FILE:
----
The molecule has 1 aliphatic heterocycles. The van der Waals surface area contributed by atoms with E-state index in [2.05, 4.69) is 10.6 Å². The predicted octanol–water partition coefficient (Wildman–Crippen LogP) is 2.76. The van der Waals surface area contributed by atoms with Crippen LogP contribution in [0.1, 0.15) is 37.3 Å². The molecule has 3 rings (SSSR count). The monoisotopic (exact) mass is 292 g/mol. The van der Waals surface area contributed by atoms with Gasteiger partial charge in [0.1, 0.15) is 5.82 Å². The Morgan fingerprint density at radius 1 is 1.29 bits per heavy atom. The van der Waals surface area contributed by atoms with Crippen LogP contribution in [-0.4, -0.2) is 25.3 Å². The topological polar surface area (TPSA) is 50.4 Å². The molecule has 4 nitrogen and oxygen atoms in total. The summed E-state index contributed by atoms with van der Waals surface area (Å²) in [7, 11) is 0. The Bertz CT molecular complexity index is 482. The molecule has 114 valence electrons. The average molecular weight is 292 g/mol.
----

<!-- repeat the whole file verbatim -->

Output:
The molecule has 1 aliphatic heterocycles. The van der Waals surface area contributed by atoms with E-state index in [2.05, 4.69) is 10.6 Å². The predicted octanol–water partition coefficient (Wildman–Crippen LogP) is 2.76. The van der Waals surface area contributed by atoms with Crippen LogP contribution in [0.1, 0.15) is 37.3 Å². The molecule has 3 rings (SSSR count). The monoisotopic (exact) mass is 292 g/mol. The van der Waals surface area contributed by atoms with Gasteiger partial charge in [0.1, 0.15) is 5.82 Å². The Morgan fingerprint density at radius 1 is 1.29 bits per heavy atom. The van der Waals surface area contributed by atoms with Crippen LogP contribution in [-0.4, -0.2) is 25.3 Å². The topological polar surface area (TPSA) is 50.4 Å². The molecule has 4 nitrogen and oxygen atoms in total. The summed E-state index contributed by atoms with van der Waals surface area (Å²) in [7, 11) is 0. The Bertz CT molecular complexity index is 482. The molecule has 114 valence electrons. The average molecular weight is 292 g/mol.